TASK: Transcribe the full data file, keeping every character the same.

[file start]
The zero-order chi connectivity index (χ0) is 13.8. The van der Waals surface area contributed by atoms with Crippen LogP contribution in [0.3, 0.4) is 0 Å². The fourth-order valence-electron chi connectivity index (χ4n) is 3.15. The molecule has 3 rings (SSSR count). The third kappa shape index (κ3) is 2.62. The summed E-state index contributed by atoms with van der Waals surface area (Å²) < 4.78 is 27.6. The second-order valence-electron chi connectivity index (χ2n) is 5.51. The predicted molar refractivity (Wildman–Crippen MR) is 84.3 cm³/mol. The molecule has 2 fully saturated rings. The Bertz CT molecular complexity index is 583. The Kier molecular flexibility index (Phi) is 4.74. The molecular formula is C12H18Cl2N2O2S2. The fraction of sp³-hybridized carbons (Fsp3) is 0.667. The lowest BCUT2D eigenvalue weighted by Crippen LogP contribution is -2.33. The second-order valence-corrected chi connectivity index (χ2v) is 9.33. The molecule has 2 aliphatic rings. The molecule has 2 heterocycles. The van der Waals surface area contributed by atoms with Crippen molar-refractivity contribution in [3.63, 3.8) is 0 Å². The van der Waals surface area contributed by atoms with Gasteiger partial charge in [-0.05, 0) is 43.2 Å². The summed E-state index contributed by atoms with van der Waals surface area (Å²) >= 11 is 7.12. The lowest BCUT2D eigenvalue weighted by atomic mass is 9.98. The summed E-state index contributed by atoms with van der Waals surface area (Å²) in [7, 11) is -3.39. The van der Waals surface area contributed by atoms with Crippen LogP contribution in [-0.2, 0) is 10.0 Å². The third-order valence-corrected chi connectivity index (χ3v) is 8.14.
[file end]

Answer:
The zero-order chi connectivity index (χ0) is 13.8. The van der Waals surface area contributed by atoms with Crippen LogP contribution in [0.3, 0.4) is 0 Å². The fourth-order valence-electron chi connectivity index (χ4n) is 3.15. The molecule has 3 rings (SSSR count). The third kappa shape index (κ3) is 2.62. The summed E-state index contributed by atoms with van der Waals surface area (Å²) < 4.78 is 27.6. The second-order valence-electron chi connectivity index (χ2n) is 5.51. The predicted molar refractivity (Wildman–Crippen MR) is 84.3 cm³/mol. The molecule has 2 fully saturated rings. The Bertz CT molecular complexity index is 583. The Kier molecular flexibility index (Phi) is 4.74. The molecular formula is C12H18Cl2N2O2S2. The fraction of sp³-hybridized carbons (Fsp3) is 0.667. The lowest BCUT2D eigenvalue weighted by Crippen LogP contribution is -2.33. The second-order valence-corrected chi connectivity index (χ2v) is 9.33. The molecule has 2 aliphatic rings. The molecule has 2 heterocycles. The van der Waals surface area contributed by atoms with Crippen molar-refractivity contribution in [3.63, 3.8) is 0 Å². The van der Waals surface area contributed by atoms with Gasteiger partial charge in [-0.05, 0) is 43.2 Å². The summed E-state index contributed by atoms with van der Waals surface area (Å²) >= 11 is 7.12. The lowest BCUT2D eigenvalue weighted by atomic mass is 9.98. The summed E-state index contributed by atoms with van der Waals surface area (Å²) in [7, 11) is -3.39. The van der Waals surface area contributed by atoms with Crippen LogP contribution in [-0.2, 0) is 10.0 Å². The third-order valence-corrected chi connectivity index (χ3v) is 8.14.